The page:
Wednesday PM October 18th, 2006

Attorney for Enron investor critical of Lay's verdict being vacated...Janitors and cleaning companies fail to produce contract agreement...Shell executive calls for expanded exploration...

An attorney for a former Enron investor is criticizing the ruling that vacated Ken Lay's guilty verdict. The attorney says it's ''unfair'' to those who were ''left penniless'' by Lay's actions as head of Enron. A federal judge scrubbed Lay's criminal record yesterday because the former CEO died before an appeal could be wrapped up. The Justice Department insists the ruling doesn't change the fact that a jury found Lay guilty. A spokesman says federal prosecutors will "continue to pursue all remedies available for restitution'' for "the victims of the fraud at Enron.'' The government wanted to go after more than $43 million in what prosecutors called Lay's ill-gotten gains. They can go to civil court, but they'll have to compete with other claims. A lawyer for Lay's estate says he's "really quite pleased.''

Five hours of talks have failed to produce a deal between the Service Employees International Union and five janitorial cleaning companies. The union's chief negotiator says a strike is likely unless progress is made. The union sent its wage and benefit demands to the cleaning companies three weeks ago, but have not received a counterproposal. The Houston janitors want a raise to $8.50 an hour from the current average of $5.30 hourly, as well as family health insurance. The five cleaning companies negotiating with the SEIU are ABM Janitorial Services, Sanitors Services of Texas, OneSource Facility Services, GCA Services Group and Pritchard Industries Southwest. Union locals across the nation have pledged $1 million to a strike fund.

The days of $3 gasoline are probably not gone for good, according to the president of Shell Oil. John Hofmeister told the Consumer Energy Alliance consumers must conserve more, and oil companies must be permitted to expand exploration in areas now off limits. Industry groups are pushing to open federally protected lands to oil and gas drilling.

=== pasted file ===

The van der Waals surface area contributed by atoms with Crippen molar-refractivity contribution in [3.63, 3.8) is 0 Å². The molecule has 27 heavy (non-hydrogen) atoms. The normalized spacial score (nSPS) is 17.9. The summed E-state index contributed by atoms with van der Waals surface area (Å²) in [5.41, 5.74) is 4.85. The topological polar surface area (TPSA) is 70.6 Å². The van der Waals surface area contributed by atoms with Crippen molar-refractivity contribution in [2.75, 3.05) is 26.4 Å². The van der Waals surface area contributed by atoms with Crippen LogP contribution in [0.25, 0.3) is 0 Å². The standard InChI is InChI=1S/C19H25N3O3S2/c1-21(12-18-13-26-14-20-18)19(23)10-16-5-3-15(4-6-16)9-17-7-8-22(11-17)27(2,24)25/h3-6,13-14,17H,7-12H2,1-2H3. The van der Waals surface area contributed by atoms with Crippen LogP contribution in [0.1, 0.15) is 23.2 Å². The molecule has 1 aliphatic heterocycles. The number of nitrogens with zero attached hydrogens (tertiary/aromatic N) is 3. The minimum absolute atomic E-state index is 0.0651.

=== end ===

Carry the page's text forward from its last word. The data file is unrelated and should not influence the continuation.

Houston's 135-room Hotel Icon on Main downtown has been sold to an investment firm controlled by Los Angeles-based Lowe Enterprises Investors. The 12-story hotel, formerly the Union National Bank building, opened just before Super Bowl XXXVIII in January 2004.

A recent survey by CDS Market Research looks at what the homebuilder pays the land developer in the Houston area. The firm's Kent Dussair says there's a good balance between the lots being sold to homebuilders and the number of homes being sold.

"It's very healthy right now. There's a, we've had two years back-to-back--including this year, of course--with almost record sales in new construction homes. And of course that's motivating a lot of developers to continue to build more lots. But right now we're at a pretty good balance. The absorption rate of lots—the homebuilders taking those lots away from the developers—is about the same as the number of homes that are being sold, and so forth, so we're not getting too far out front, even though we did notice a little bit of an increase in new lot, future lot development announcements, where they're saying we're having quite a few more lots in the pipe. So possibly by this time next year, we could see an oversupply, but right now we do not have it."

Dussair spoke to land owners and homebuilders at a Land Forecast luncheon at the Hilton Post Oak, hosted by O'Connor & Associates. He said homebuilders have to anticipate future sales, so they're not left with lots they've purchased from developers that they have to hold until homes can built.

Russia's biggest oil producer, Lukoil, said today its net profit rose 65 percent in the second quarter due to high world oil prices, rising output and better cost management. The company said in a statement that net profit increased to $2.32 billion. The figures beat a forecast of $2.17 billion by analysts surveyed by Dow Jones Newswires. Total revenues rose 35 percent to $18.38 billion. The company noted that the ruble's strengthening against the dollar had held back profits, as had a growing tax burden. The company said its taxes in the first half of the year rose by 40.2 percent to $11.3 billion. Houston-based oil company ConocoPhillips owns an 18 percent stake in the company.

The parent of American Airlines said today it earned a slim profit in the third quarter as revenue continued to climb, offsetting high fuel prices. Fort Worth-based AMR Corporation says it earned $15 million in the quarter ended September 30th. The parent of the nation's biggest airline had reported a loss of $153 million for the comparable quarter last year. Revenue rose 6.6 percent to $5.85 billion. The profit figure included a $99 million charge to reduce the value of fuel-hedging contracts. Without that expense, AMR says it would have earned $114 million.

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